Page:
It’s essential to know the top causes of workers’ comp submissions. It helps grant perspective depending on the industry a small business is operating. Then, companies can implement plans to curb the highest risk causes based on the susceptibility of their work. Average claims cost around $42,000, however based on 2018-2019 analyses, these were some of the top reasons:
- Motor vehicle accidents cost over $80,000.
- Burns cost almost $60,000.
- Strain cost around $35,000.
- Cuts, punches and scrapes cost close to $24,000.
As for the nature of these claims, they vary from carpal tunnel to dislocations. A claim can take many forms, and knowing this will help a small business prevent as many incidents as possible.
Once the work environment is curated to cause as little disruption as possible, training is paramount in keeping employees safe. Depending on the industry, governments may require safety training, such as in the food or mechanical industry. Researching these as well as Occupational Safety and Health Administration (OSHA) standards will provide a great baseline for worker safety.
However, an employer can incorporate additional programs and training in areas deemed necessary. It’s important not to forget short-term changes to business operations, such as if a portion of the building is under construction. Training may not be required, but having a meeting to go over protocols with employees will potentially save on workers’ comp submissions.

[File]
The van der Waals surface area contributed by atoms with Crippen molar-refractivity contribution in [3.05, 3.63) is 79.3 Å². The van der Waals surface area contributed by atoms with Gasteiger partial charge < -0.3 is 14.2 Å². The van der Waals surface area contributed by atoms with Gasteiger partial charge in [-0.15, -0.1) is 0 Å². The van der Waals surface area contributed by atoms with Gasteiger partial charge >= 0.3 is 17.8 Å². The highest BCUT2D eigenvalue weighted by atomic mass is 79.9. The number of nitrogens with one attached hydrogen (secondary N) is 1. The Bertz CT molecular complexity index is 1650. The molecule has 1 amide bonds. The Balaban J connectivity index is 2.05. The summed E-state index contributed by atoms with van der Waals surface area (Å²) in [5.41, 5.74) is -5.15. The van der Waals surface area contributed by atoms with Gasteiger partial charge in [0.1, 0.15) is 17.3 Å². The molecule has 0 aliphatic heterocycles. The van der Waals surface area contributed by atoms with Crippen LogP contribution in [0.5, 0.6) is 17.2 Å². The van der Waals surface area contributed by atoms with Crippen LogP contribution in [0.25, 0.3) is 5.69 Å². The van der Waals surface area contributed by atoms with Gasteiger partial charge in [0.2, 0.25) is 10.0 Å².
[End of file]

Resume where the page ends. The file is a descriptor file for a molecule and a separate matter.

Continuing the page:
It’s also likely an employee may refuse the insurance benefits. They could have any number of reasons for doing so, but it is allowed. There are still protocols to follow, such as an employer submitting a report to avoid penalties and having an employee sign forms to confirm refusal of benefits. But, it’s critical to know a refusal is a possibility.
Benefits of Workers’ Comp for Employees
The primary benefit of having workers’ comp in a small business is the peace of mind it provides everyone. Employees will feel safer by default, and it protects a small business’ finances because they took precautions.
It also could enhance the health of employees, especially if small businesses attempt to mitigate claims by encouraging employee wellness. Discuss how to incorporate physical activity throughout a work day, or initiate a more comprehensive plan, like asking the local gym to give discounted memberships to employees.
It will also help employees because if they know the business understands the ins and outs of workers’ comp, then they will appreciate that the small business cares about their transition back to work. It’s essential to have a strategy for reintroducing employees at a careful, meaningful pace.
Opening the doors back up for someone with compassion proves to a small workforce that every employee matters. It helps reduce the number of repeated claims for similar issues if recovering workers aren’t enduring unnecessary pressure. It may not be the most obvious cause for a claim, but neglecting re-acclimation could cost small businesses if not properly acknowledged.
Does Workers Comp Work for Small Businesses?
Workers’ compensation protects small businesses. Though it isn’t always required, facing the actual costs of medical expenses for accidents could sink a flourishing new company. Researching the process of what claims involve and informing employees it is a benefit they have will create a healthier and safer workforce.